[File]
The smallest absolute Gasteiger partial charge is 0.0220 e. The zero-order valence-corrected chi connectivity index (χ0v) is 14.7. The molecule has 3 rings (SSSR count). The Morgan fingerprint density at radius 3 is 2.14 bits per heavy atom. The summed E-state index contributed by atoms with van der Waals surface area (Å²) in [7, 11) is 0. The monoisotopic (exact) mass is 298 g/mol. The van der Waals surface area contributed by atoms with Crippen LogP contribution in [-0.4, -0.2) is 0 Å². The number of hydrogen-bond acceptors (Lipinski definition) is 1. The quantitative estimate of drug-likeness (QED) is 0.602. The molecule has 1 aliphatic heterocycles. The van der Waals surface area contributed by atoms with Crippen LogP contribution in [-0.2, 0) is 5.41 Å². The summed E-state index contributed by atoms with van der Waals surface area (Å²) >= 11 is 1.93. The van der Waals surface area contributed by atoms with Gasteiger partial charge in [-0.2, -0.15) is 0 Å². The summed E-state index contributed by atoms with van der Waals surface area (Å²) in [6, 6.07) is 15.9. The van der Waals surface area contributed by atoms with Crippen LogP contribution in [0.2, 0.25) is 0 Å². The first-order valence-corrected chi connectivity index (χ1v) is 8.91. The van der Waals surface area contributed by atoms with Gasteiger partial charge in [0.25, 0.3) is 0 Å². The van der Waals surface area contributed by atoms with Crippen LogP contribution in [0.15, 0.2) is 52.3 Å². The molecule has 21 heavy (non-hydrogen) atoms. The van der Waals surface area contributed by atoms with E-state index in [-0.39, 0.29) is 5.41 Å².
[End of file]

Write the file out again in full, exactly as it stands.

The smallest absolute Gasteiger partial charge is 0.0220 e. The zero-order valence-corrected chi connectivity index (χ0v) is 14.7. The molecule has 3 rings (SSSR count). The Morgan fingerprint density at radius 3 is 2.14 bits per heavy atom. The summed E-state index contributed by atoms with van der Waals surface area (Å²) in [7, 11) is 0. The monoisotopic (exact) mass is 298 g/mol. The van der Waals surface area contributed by atoms with Crippen LogP contribution in [-0.4, -0.2) is 0 Å². The number of hydrogen-bond acceptors (Lipinski definition) is 1. The quantitative estimate of drug-likeness (QED) is 0.602. The molecule has 1 aliphatic heterocycles. The van der Waals surface area contributed by atoms with Crippen LogP contribution in [-0.2, 0) is 5.41 Å². The summed E-state index contributed by atoms with van der Waals surface area (Å²) >= 11 is 1.93. The van der Waals surface area contributed by atoms with Gasteiger partial charge in [-0.2, -0.15) is 0 Å². The summed E-state index contributed by atoms with van der Waals surface area (Å²) in [6, 6.07) is 15.9. The van der Waals surface area contributed by atoms with Crippen LogP contribution in [0.2, 0.25) is 0 Å². The first-order valence-corrected chi connectivity index (χ1v) is 8.91. The van der Waals surface area contributed by atoms with Gasteiger partial charge in [0.25, 0.3) is 0 Å². The van der Waals surface area contributed by atoms with Crippen LogP contribution in [0.15, 0.2) is 52.3 Å². The molecule has 21 heavy (non-hydrogen) atoms. The van der Waals surface area contributed by atoms with E-state index in [-0.39, 0.29) is 5.41 Å².